The “Grexit” Referendum.

The Flag of Greece.
The Flag of Greece.

July 6th, 2015.

Updated-Referendum Results – Anti Austerity “NO” Vote Triumphs.

The pro Syriza “NO” vote won more than 60% of the votes cast.Large crowds celebrated in the streets of Athens in response to the result but the Banks remain closed and big trouble looms in the near future.

The Syriza Finance Minister Yanis Varoufakis has resigned in order to help Greece negotiate a new deal with their EU debtors.  Varoufakis was seen as an impediment to a deal because of the hatred he inspires in the EU technocrats. Syriza came to power with only 36% of the vote earlier this year so the vote is a massive re-endorsement of the Syriza anti-austerity position..

The Syriza leadership clearly believe that the Greek people want to stay in the EU and will not initiate an exit from the EU instead daring the Germans and the other major debtors to renegotiate the terms of Greeks debt position or force Greece to leave.

The Greek banks are closed and will remain so until either a new deal is done or Greece exits the Eurozone.

Syriza are promising that a new deal will be achieved soon but the situation is not completely within their control.

Varoufakis resigns as Greek finance minister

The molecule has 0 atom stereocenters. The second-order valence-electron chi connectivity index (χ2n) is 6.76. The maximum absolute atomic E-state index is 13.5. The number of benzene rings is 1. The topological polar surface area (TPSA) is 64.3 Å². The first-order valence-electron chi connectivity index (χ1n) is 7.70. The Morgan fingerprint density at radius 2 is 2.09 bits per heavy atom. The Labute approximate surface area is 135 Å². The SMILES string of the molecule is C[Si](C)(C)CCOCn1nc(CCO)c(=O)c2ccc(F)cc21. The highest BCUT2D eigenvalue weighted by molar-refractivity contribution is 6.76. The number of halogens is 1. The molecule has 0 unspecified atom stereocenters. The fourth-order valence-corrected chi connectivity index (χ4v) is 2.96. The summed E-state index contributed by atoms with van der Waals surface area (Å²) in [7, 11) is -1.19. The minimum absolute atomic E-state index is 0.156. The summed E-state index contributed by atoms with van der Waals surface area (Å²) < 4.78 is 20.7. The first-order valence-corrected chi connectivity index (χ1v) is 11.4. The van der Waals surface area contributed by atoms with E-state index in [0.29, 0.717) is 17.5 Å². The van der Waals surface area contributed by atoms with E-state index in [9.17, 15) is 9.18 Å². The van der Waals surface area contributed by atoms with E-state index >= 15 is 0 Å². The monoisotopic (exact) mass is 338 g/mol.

The “Grexit” Referendum.
Today the long suffering citizens of Greece are voting in a snap referendum on the nation’s political future. If the referendum receives the “yes” vote the current anti-austerity Syriza government led by Alexis Tsipras will resign. That is clear.

If the referendum receives a “No” vote, Greece may begin to leave the European Union and may switch to the former national currency the Drachma from the Euro dollar although the precise consequences of the “No” are unclear.

The Greek economy has collapsed in recent years after the European Union forced the Greek government to make harsh austerity cuts. There was clearly a need for Greece to get their budget balanced, something that has now been achieved, but the austerity measures have clearly been counter-productive leading as they have to a mammoth economic contraction.